This was my TENTACULAR Christmas gift from my dear partner, Ben Algaetarian Turney. He gets me. He commissioned artist Tom Buhrman (http://www.buhrman.com/) to craft this unbelievable Octopurse created from repurposed bicycle tires. I can also turn the Octopurse upside down and wear it on my head so that I look like an OctoPope (Tom’s term). What a great conversation starter and entry point for sharing a little octopus education too. First: “tentacular” is not an appropriate term since octopuses have only arms vs. tentacles. Squid have both tentacles and arms. Tentacles are only used for finding food; arms are used for multiple purposes. However, I really like using the term “tentacular.” If the house is ablaze, this Octopurse/OctoPope hat is what I’m tossing out the window toward safety.
And to learn more about fascinating cephalopods, read: https://orionmagazine.org/article/deep-intellect/.
Octopurse by artist, Tom Buhrman, 2017.
Each morning before I go work in a landlocked cubicle, I get up, open my laptop, and start reading ocean stuff. One article about marine plastic leads me to a blog about depressing dietary habits of the Albatross which leads … Continue reading
I could never have assembled a good news overload worthy of this sunny conglomeration from Grist. What? Tiny tots convinced Dunkin’ Donuts to swear off styrofoam? Has the world gone . . . SANE? Finally.
And to keep the world even saner, here are several excellent “smarter living” guides from NRDC:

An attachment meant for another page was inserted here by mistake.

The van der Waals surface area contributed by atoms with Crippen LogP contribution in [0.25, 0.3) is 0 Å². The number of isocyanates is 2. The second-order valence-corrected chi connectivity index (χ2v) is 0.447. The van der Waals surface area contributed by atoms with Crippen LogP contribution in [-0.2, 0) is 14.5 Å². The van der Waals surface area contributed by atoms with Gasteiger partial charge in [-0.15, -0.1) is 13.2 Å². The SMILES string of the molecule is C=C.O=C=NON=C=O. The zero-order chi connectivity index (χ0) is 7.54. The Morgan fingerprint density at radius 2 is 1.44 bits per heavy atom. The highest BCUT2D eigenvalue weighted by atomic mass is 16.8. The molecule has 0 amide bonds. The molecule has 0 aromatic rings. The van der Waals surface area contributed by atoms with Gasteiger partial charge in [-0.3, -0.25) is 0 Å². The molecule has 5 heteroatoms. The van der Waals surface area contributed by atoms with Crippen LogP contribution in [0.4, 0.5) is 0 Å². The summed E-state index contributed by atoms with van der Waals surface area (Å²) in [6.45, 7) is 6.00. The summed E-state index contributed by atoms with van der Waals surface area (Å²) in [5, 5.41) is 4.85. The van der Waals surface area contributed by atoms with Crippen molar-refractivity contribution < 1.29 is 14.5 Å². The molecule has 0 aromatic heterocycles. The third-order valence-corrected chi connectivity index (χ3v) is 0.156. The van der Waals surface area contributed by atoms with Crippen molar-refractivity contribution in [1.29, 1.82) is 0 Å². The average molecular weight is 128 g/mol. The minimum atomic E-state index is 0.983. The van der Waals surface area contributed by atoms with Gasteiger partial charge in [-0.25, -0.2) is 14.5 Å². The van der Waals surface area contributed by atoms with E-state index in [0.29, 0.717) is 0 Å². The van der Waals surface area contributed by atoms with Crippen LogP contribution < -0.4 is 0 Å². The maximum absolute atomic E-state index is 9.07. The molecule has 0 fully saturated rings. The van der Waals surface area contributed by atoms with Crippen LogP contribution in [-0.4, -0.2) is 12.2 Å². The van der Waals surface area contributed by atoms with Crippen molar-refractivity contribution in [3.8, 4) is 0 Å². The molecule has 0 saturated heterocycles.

How to Choose Your Seafood
Easy Organic Lawn Care
How to Control Fleas without Chemicals
Grill with Propane, Not Charcoal
In Cold Water: Wet-clean vs. Dryclean
There’s more bad news on the t.v., radio, and Internet, not the least of which is that we are all descended from lizard fish, and our ancient homeland/water is in ruin. But, ya’ll, we *can* totally save the ocean — … Continue reading
And while we’re on the topic of things we CAN do to save the ocean, it seems a good time to share Danson’s very concise Huff Post editorial about industrial fishing practices: “The good news is that bycatch is a fixable problem.” AND he explains how to fix it. Awesome.
In my prior post, “When to Focus on the Half Full,” I promised to shift more of my posts from doomsday prophecies toward proaction, toward sharing some good news. David Helvarg of Blue Frontier wrote a whole book dedicated to … Continue reading
I don’t cry in sad movies, not even in Beaches or Steel Magnolias or Terms of Endearment. It’s not that I’m emotionally glacial; it’s just that I’m used to bad news. I expect it; I even welcome it preemptively so … Continue reading
My mid-life crisis isn’t working out the way it’s supposed to. Rather than spending it on cabana boys named “Cocoa” or face creams made from Lake Retba mud minerals, I’ve been on a sort of educational walkabout, joining book clubs … Continue reading
You know how interviewers sometimes ask, “If you could have lunch with absolutely anyone, who would it be?” Most people answer, “Albert Einstein, “Beyonce,” or “Jesus.” But my list includes Jean- Michel Cousteau, Carl Safina, and Sylvia Earle. Though I’ve … Continue reading
First, I apologize for leaving you hanging out there, wondering if you can eat sushi any more or not.